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By Chafic Chaya, regional communications manager, RIPE NCC

A global shortage of unused IPv4 addresses is a serious problem affecting the internet today. We generally don’t think about it when we look at our smartphones or computers, but these devices rely on a massive communications infrastructure that depends on a system of globally unique addresses. Computers need to know which device or webserver we’re asking them to connect to, and routers need to know where to forward the data traffic that crosses a network. This crucial role of signifying a unique destination for internet traffic is performed by IP addresses.

With only 4.2 billion addresses in IPv4 - the “legacy” IP protocol that today’s internet was built and still largely runs on - it’s long been known that exhaustion of the IPv4 address pool would become an issue. That’s why the Internet Engineering Task Force developed Internet Protocol version 6 (IPv6). But IPv6 was developed 20 years ago, and today, we still find ourselves urging networks to deploy the updated protocol. IPv6 is crucial because it takes us from only 4.2 billion addresses (most of which are already in use) to 340 trillion, trillion, trillion addresses – enough to secure the growth of the internet, allowing unique addresses for each of the billions of internet-enabled devices that are added to the internet each year.

The pressure to deploy IPv6 has been offset in part by network address translation (NAT), which involves sharing one public IP address between many customers on the same network. NAT bought the IPv4 internet time, but while it’s a rational short-term strategy for growing networks, it brings significant costs and complexity with it. More importantly, it is doubtful that NAT can scale forever.

According to figures released by Google, around 20 to 22 percent of the world is accessing the company’s services over IPv6 today. While there is still some way to go, this is actually rapid progress – only five years ago, this figure was less than one percent. But global statistics also conceal some stark regional disparities.

In the Middle East, Saudi Arabia and the United Arab Emirates are leading the pack in terms of IPv6 implementation. This is largely due to government-led digital transformation efforts, as described in the Saudi Vision 2030 and UAE Vision 2021, as well as other national economic frameworks. The projects in these countries are part of national IPv6 strategies that aim to secure internet growth and ensure they are able to fully leverage emerging technologies for their economic development.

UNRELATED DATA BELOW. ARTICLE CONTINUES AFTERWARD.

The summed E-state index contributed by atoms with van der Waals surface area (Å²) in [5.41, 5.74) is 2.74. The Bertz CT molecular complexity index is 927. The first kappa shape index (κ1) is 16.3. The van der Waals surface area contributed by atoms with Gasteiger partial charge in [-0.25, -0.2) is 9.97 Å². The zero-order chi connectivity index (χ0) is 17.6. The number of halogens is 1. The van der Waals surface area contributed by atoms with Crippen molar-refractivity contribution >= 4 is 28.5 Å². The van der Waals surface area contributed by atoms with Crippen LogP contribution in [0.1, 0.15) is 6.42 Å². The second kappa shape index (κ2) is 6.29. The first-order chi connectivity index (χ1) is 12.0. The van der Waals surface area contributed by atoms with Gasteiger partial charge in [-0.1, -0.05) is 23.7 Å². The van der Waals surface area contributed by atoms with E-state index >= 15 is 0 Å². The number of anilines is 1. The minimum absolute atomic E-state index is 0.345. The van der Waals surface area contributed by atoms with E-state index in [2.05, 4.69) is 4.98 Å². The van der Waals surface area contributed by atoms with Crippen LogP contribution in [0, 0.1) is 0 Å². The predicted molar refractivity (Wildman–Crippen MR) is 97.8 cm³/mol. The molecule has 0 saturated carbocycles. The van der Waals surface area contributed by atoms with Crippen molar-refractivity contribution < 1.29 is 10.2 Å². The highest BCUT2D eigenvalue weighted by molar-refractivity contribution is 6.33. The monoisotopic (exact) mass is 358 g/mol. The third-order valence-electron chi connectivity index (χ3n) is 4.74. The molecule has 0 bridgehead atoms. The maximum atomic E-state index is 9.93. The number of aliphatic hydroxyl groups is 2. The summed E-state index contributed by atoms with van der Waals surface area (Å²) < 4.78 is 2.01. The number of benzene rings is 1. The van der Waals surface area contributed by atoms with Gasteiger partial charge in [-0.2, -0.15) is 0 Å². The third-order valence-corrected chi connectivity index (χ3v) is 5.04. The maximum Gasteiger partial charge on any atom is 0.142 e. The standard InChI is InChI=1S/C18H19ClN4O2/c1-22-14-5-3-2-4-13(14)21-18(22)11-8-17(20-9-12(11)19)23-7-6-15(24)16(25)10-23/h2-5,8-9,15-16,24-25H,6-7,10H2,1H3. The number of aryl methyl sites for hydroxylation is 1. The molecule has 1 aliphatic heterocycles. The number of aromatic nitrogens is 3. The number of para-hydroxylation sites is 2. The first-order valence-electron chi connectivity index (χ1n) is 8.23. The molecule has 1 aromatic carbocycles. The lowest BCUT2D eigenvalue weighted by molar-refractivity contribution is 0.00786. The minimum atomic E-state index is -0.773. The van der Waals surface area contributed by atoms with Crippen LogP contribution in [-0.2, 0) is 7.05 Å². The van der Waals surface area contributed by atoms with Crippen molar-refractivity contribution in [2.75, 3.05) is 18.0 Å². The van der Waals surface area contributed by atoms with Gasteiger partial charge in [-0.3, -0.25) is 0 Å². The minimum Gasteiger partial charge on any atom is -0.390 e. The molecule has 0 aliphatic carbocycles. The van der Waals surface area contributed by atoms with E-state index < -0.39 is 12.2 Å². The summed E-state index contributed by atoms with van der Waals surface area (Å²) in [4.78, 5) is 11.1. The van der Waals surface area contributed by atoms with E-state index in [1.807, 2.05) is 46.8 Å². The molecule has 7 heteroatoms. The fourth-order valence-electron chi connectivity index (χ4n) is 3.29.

Two telecom operators in the UAE, Etisalat and du, have scaled up their initiatives to provide faster and more robust internet services. This includes wider deployment of IPv6 on their networks and working closely with the Telecommunications Regulatory Authority (TRA) to secure the necessary infrastructure and technical support in the country.

IPv6 deployment is part and parcel of the TRA’s mission to build a sustainable internet infrastructure in the UAE, and complements the country’s smart transformation process, which aims to provide the highest standards of security, reliability and speed through applications and smart devices. IPv6 will also be key to the UAE’s efforts to harness the power of the internet of things (IoT) and artificial intelligence to make Dubai the smartest city in the world.

Ensuring timely and wide-scale IPv6 deployment has never been more important. We are seeing exponential growth in mobile-only internet access, which relies on IP networks for voice, messaging and data. Not only does IPv6 safeguard the future growth of the internet, it can also handle packets more efficiently, avoiding the performance issues associated with NATs. Ultimately, IPv6 uptake will depend on the technical and business decisions made by individual network operators. But there is an opportunity here for forward-thinking governments, ISPs and telecom operators to take a leading role in securing the internet’s future. IPv6 is a matter of when, not if, and those that stand to gain the most from the global transition to IPv6 will be the ones that have a clear strategy and approach.


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